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Sweet's Syndrome
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Sweet’s syndrome, named after the physician who first described the condition, is also known as acute febrile neutrophillic dermatosis. The initial manifestations of this condition are non-specific and often overlooked. These include fever, elevated white blood cell count and flu-like symptoms. As the condition progresses, the patient will abruptly develop numerous tender, red or purple, plaques and papules on the arms, head, neck and trunk.

Sweet’s syndrome is a relatively unusual but not rare dermatologic condition. It demonstrates a female prevalence; occurring about four times more commonly in women than men. The exact mechanism underlying Sweet’s syndrome is not known at this time. One of the current hypotheses equates the disease to the body developing a hypersensitivity reaction to an underlying infection, autoimmune disease, medication or cancer. The role of the neutrophil, which is a specialized form of white blood cell, in Sweet’s syndrome is thought to be an inappropriate response to cellular signals known as cytokines and growth factors. When present in excess amounts, cells like neutrophils will respond to theses signals and infiltrate the skin leading the characteristic rash.

The cutaneous manifestations of Sweet’s syndrome include tender, non-itchy, red-to-purple papules and plaques that can enlarge as the disease progresses. Sometimes these lesions enlarge and may coalesce to cover large areas of the body. Patients can also develop significant swelling within and around the rash that give them a blister-like appearance. The distribution of skin lesions has a predilection for the head, neck and arms. In cases where Sweet’s syndrome is secondary to an underlying disease, the eruption becomes more widespread, occurring anywhere on the body. Furthermore, up to 80% of individuals develop a fever >100.4F and upper respiratory flu-like symptoms.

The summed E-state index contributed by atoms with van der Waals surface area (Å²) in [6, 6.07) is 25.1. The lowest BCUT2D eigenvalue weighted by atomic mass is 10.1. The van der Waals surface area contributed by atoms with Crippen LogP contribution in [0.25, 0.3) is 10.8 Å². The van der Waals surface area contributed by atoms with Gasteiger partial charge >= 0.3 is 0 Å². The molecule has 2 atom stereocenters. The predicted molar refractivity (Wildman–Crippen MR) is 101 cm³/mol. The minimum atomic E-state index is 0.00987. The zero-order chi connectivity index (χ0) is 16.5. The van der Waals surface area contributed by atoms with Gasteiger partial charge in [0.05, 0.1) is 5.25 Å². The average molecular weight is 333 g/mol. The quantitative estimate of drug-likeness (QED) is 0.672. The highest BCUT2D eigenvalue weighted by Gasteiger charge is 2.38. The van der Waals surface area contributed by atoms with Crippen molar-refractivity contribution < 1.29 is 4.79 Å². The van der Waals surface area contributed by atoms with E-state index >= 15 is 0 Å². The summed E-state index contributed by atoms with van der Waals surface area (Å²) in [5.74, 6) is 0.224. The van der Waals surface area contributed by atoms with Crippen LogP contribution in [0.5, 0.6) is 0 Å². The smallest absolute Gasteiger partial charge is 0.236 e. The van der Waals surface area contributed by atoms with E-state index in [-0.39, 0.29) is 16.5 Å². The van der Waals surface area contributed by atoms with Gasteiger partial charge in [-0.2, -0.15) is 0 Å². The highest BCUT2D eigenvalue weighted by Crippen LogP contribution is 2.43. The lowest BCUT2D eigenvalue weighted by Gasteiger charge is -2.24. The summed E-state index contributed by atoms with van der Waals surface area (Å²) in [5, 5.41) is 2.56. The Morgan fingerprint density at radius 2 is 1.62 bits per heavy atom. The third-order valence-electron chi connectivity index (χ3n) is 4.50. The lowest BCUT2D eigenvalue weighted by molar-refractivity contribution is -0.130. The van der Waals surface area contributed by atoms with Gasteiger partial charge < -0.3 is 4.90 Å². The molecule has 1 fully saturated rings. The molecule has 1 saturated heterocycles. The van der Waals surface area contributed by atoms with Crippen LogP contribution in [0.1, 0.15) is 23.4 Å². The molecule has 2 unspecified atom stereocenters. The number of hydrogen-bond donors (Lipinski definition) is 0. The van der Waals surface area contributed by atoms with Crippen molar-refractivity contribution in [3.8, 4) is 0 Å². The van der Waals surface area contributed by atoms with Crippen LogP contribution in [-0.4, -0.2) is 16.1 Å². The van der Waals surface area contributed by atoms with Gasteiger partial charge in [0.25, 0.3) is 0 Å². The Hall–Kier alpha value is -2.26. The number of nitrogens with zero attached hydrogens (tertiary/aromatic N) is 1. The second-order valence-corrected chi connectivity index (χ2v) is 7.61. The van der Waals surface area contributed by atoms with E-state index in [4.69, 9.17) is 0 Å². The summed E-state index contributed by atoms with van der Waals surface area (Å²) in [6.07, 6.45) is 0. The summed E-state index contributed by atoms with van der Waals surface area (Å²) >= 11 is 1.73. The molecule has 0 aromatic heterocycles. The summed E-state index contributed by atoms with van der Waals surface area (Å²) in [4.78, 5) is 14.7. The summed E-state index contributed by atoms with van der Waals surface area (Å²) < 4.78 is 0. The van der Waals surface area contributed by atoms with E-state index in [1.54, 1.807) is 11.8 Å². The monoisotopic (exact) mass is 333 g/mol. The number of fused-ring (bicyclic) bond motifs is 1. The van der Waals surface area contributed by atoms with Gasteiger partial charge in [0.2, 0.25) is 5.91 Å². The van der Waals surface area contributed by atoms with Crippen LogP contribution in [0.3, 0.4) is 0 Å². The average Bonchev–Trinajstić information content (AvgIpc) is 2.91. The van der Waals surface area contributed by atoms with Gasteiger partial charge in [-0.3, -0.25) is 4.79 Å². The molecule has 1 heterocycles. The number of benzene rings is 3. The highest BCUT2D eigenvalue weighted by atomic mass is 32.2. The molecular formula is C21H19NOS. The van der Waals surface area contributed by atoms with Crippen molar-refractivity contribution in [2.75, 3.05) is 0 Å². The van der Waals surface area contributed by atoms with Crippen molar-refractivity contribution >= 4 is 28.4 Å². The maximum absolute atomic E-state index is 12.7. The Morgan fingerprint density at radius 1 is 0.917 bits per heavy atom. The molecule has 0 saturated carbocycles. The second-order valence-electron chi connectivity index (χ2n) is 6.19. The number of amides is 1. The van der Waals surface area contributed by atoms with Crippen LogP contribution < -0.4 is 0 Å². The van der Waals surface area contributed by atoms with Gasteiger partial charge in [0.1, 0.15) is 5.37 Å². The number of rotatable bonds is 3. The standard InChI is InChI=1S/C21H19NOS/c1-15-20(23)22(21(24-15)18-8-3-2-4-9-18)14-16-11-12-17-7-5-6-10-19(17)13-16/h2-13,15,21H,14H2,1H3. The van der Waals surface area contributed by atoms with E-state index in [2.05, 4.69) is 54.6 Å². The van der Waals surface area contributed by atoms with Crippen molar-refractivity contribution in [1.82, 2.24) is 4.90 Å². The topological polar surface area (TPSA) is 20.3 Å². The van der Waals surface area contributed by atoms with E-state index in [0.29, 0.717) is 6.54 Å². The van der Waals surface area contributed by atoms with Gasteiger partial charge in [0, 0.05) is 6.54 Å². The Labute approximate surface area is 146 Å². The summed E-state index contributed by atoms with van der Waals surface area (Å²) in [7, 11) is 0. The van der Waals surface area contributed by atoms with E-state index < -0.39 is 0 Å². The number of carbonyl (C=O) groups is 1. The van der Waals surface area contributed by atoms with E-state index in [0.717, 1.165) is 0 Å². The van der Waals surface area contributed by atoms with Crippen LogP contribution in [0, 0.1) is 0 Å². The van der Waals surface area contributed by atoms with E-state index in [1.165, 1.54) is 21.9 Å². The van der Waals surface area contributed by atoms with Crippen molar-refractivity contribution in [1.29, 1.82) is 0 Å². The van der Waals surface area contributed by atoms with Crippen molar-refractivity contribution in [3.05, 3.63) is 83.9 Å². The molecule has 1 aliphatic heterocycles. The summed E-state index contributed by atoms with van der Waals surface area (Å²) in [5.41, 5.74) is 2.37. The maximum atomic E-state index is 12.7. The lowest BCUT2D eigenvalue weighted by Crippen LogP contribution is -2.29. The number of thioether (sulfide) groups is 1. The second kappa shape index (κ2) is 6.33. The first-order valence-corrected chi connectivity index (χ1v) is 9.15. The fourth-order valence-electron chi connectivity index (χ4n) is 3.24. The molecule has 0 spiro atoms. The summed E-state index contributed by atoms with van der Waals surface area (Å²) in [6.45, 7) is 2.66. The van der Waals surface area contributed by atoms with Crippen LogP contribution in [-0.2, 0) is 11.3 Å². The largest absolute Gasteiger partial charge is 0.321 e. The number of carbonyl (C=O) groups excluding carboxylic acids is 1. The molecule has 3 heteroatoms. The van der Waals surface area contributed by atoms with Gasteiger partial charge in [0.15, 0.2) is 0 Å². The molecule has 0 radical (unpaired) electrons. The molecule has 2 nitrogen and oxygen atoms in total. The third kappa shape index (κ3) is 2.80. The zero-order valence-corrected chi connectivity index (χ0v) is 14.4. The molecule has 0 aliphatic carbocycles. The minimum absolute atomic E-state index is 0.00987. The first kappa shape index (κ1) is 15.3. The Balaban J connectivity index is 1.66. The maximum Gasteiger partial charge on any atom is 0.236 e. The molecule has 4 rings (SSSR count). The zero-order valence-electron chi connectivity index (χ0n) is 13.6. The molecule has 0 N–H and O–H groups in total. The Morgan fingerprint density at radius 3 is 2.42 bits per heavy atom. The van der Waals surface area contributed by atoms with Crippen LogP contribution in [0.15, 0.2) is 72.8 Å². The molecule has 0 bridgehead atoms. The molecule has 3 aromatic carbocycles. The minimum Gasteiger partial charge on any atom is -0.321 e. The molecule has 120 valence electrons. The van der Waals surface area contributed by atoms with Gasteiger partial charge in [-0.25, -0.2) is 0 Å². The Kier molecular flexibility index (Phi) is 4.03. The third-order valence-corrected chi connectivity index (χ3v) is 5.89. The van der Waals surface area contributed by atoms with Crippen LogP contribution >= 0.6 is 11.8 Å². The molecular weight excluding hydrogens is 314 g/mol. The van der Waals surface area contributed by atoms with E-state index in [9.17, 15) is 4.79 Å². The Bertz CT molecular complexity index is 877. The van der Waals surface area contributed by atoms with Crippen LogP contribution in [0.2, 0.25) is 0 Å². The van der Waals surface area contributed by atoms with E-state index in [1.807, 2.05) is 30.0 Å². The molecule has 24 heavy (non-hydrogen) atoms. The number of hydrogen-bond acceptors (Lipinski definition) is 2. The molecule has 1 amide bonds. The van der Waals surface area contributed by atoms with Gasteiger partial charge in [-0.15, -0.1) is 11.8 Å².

Criteria for the diagnosis of Sweet’s syndrome include 2 major criteria and 4 minor criteria. To confirm the diagnosis, both major and 2 additional minor criteria must be met. They include:


  • Sudden onset of classical skin lesions
  • Histological examination consistent with Sweet’s syndrome


  • Fever or constitutional signs and symptoms
  • Elevated number of white cells in the blood
  • Marked improvement to the administration of steroids
  • Associated with malignancy, inflammatory disorder, drug exposure, vaccination or infection

Sweet’s syndrome in and of itself is a benign condition. If left alone, the lesions will resolve spontaneously but may recur in up to 30% of patients. If the disease is secondary to an underlying disease, treatment of the primary condition is recommended. The traditional therapy for Sweet’s syndrome is oral prednisone at doses of 0.5-1.0mg/kg/day for 4-6 weeks. Alternatives to prednisone include dapsone, potassium iodine and colchicine.

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